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 My First Film

All the press releases for A Home at the End of the World will state that this is my first film. For all intents and purposes, this is true. I have been working steadily on and off Broadway as a theatre director for over fifteen years, and Michael Cunningham’s beautiful adaptation of his novel is my first feature film. But there is another film that surely must qualify as my first film: The Night the Lights Went Out in Georgia—not the 1981 Kristy McNichol flick—but rather an earlier work—shot during the summer of 1973 in Rockville, Maryland. A little background: On Bastille Day of that year, I had my Bar Mitzvah at the Washington Hebrew Congregation, an event most notable for my lyric soprano rendering of the prayers, and my speech in which I drew significant parallels between the Fall of Jericho and the Nixon Administration. Heretofore a strictly secular Jew, I got it into my head that I needed to have a Bar Mitzvah. My atheist lefty father was less than convinced of this necessity, but that’s another story….

Anyway, as a kid I was obsessed with movies. Particularly the old ones I’d watch religiously on Channel 5. In sixth grade, I had played Alfalfa in a classroom movie based on the Our Gang shorts, and I thought I’d entered heaven on earth. I wanted to get back that feeling, so I begged my parents for a movie camera for my Bar Mitzvah. And lo and behold, a Super 8, single lens with zoom, from Sears was mine. I shot everything in sight, trying out all the tricks the little camera could do. That summer, there was a top 40 song by Vicki Lawrence of The Carol Burnett Show that was constantly insisting itself into my consciousness, and one day it hit me: “That would make a great movie!” It had a strong narrative, a realistic setting that suburban Washington could double for, and a small enough cast that with some inventive costuming could provide excellent roles for my kid brother Kevin, my cousins Steve and Paul, and my best friend Richard Semsker. We prepped for at least an hour, casting and scouting locations, and started shooting in the early afternoon. I was the director, cinematographer, camera man, designer of sets and costumes, and executive producer. I even had a cameo as a ketchup-stained corpse (Kevin was the DP for that shot). Once we completed principal photography in the early evening, I sent the second unit (me!) out to get some random shots of lamps switching on and off in rhythm to the chorus of the song: “That’s the night that the lights went out in Georgia / That’s the night that they hung an innocent man…” Between my house, my cousins’ house and the Semsker’s basement, I had enough footage to cut together a pretty dazzling montage of chandeliers, wall sconces, table lamps and garage light bulbs, all turning off on cue. The wrap party was awesome.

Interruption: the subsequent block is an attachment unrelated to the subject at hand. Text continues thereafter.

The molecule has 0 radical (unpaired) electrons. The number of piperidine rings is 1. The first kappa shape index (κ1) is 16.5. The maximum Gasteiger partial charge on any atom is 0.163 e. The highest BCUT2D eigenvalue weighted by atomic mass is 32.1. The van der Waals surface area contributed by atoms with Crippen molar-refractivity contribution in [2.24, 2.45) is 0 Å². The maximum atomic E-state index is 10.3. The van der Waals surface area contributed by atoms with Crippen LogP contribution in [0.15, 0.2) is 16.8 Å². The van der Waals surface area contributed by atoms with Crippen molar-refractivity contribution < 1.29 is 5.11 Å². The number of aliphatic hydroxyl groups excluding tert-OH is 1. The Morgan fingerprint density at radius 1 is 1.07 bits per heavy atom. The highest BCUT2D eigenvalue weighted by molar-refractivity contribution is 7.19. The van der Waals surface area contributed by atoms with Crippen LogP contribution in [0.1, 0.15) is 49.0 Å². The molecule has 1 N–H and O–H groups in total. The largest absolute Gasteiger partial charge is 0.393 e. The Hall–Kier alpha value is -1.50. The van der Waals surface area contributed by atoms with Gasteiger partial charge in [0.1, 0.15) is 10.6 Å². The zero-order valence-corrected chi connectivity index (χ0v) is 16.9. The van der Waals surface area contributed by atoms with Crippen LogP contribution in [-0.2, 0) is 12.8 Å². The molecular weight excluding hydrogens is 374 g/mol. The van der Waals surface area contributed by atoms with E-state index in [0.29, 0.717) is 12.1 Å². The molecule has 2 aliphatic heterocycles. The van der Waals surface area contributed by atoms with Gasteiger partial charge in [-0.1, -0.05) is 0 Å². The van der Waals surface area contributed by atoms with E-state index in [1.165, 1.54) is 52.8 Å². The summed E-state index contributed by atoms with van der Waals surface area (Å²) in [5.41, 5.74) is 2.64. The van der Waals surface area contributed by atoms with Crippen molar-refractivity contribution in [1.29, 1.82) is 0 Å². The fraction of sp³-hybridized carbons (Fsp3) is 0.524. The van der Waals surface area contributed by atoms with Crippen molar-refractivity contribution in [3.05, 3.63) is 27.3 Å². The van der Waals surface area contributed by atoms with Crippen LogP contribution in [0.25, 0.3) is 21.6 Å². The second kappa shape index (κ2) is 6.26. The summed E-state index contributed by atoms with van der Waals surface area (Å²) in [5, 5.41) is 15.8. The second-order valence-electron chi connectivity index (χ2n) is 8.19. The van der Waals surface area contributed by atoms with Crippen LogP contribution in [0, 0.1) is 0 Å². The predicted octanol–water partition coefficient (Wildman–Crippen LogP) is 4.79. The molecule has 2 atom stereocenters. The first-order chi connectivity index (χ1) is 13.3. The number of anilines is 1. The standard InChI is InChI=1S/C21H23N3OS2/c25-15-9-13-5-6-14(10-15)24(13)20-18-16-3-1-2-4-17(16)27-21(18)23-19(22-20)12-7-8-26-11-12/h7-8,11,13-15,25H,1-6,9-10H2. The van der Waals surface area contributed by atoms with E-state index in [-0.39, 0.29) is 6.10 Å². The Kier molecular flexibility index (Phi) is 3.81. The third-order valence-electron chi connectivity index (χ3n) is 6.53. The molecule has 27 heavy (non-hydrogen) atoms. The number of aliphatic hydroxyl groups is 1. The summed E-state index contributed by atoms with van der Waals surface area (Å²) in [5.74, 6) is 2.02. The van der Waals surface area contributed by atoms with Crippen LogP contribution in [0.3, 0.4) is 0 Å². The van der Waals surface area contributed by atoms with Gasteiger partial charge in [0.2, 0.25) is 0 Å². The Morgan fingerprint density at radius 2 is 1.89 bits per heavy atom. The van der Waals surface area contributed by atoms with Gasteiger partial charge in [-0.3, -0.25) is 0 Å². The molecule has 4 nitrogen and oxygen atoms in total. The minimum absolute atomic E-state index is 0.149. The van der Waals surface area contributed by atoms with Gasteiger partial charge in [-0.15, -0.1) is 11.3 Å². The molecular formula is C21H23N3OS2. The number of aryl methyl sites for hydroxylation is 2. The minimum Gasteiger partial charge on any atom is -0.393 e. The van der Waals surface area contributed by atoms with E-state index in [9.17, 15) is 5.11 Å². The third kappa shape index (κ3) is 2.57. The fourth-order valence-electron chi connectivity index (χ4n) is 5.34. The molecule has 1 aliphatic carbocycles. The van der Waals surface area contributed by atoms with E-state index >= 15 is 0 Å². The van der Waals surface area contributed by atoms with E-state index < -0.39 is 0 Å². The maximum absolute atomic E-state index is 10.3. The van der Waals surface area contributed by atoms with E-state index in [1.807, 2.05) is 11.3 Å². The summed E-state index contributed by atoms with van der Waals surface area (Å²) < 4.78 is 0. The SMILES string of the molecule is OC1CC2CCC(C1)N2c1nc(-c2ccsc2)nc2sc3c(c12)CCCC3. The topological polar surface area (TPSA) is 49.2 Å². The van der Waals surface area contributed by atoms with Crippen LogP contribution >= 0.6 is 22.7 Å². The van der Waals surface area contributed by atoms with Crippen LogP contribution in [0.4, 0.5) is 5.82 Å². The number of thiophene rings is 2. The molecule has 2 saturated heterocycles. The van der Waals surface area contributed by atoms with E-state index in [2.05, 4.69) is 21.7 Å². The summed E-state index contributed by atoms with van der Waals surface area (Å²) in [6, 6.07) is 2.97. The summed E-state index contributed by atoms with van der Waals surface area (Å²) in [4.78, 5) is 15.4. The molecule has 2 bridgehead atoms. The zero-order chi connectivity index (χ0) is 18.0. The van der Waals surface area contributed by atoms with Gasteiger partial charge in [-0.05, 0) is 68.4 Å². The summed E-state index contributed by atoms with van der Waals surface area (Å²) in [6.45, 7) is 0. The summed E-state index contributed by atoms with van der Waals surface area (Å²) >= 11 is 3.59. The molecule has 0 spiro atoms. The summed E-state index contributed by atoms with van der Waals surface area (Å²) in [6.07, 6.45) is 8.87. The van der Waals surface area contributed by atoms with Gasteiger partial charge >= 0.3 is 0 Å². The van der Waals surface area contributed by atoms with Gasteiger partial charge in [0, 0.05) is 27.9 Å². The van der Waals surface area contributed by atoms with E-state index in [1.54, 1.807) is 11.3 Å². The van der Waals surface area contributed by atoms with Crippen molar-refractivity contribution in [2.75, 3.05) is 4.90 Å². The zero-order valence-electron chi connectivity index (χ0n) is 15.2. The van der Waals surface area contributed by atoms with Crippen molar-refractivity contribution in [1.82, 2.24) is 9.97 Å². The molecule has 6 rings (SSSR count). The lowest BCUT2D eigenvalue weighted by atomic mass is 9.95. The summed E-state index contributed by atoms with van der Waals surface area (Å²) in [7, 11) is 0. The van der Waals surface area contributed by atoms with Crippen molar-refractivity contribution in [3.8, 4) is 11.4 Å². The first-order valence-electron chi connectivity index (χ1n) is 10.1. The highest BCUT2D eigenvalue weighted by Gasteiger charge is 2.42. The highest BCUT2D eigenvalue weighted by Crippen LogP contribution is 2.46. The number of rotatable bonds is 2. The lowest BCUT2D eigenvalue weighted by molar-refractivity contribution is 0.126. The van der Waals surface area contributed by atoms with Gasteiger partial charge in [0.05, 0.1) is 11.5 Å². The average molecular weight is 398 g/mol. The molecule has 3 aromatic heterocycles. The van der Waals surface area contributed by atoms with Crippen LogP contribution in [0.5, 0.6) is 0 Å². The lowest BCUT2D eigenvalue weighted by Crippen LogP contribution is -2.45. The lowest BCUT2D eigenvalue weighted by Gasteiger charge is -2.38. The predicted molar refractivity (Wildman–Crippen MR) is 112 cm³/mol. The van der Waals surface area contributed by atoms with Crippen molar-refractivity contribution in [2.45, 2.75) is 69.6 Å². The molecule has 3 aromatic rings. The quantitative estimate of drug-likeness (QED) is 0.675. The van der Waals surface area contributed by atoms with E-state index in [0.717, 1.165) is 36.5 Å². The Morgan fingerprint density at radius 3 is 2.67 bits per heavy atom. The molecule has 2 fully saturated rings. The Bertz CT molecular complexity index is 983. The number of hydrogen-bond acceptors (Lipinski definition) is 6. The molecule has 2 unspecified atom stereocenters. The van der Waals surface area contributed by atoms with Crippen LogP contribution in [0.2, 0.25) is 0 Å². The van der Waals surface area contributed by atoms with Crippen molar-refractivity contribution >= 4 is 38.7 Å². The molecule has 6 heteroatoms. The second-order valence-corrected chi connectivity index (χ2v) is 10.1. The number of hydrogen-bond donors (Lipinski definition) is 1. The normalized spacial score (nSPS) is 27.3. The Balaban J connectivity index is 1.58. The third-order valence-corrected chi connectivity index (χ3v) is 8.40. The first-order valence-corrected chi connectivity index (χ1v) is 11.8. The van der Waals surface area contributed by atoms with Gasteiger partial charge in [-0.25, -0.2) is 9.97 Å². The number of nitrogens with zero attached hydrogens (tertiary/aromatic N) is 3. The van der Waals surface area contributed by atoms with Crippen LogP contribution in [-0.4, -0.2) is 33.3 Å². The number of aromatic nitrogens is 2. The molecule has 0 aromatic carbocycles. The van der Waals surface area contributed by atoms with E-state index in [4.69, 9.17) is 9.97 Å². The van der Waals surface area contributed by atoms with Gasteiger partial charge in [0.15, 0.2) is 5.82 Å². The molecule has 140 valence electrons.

Well, the stock was sent to the lab (Peoples Drug Store) and was returned about a week later. I spent several hours at my editing machine, cutting and splicing and turning the handles to match the time of my 45 which was playing over and over again on my portable stereo. We had a few test screenings to determine exactly how far into the introduction of the song to start the projector to get the sync right.

That night was the premiere. The response was overwhelming. We had a great opening weekend, with many return audiences. It was a hit. Of course, I had no idea I’d been making a comedy until that first show, but the laughter was so full of love, I embraced it completely. Nor did I have any idea that thirty years later I would be making my first film with an astonishing cast and crew of devoted and beloved people who would make me feel as at home with them as I was with my real family when I made my first film.

 

Director Michael Mayer's debut feature chronicles the lives of Bobby (Colin Farrell) and Jonathan (Dallas Roberts), inseparable from the moment they meet in 1960s Ohio. Bobby is Jonathan's connection to a larger world, while Jonathan's family offers Bobby stability he's never known. Twenty years later, they reunite in New York where, with free-spirited Clare (Robin Wright Penn), they invent a new family. But can they navigate the unusual love triangle they've created and stay friends? Screenplay by Michael Cunningham (The Hours), based on his novel. Co-starring Sissy Spacek.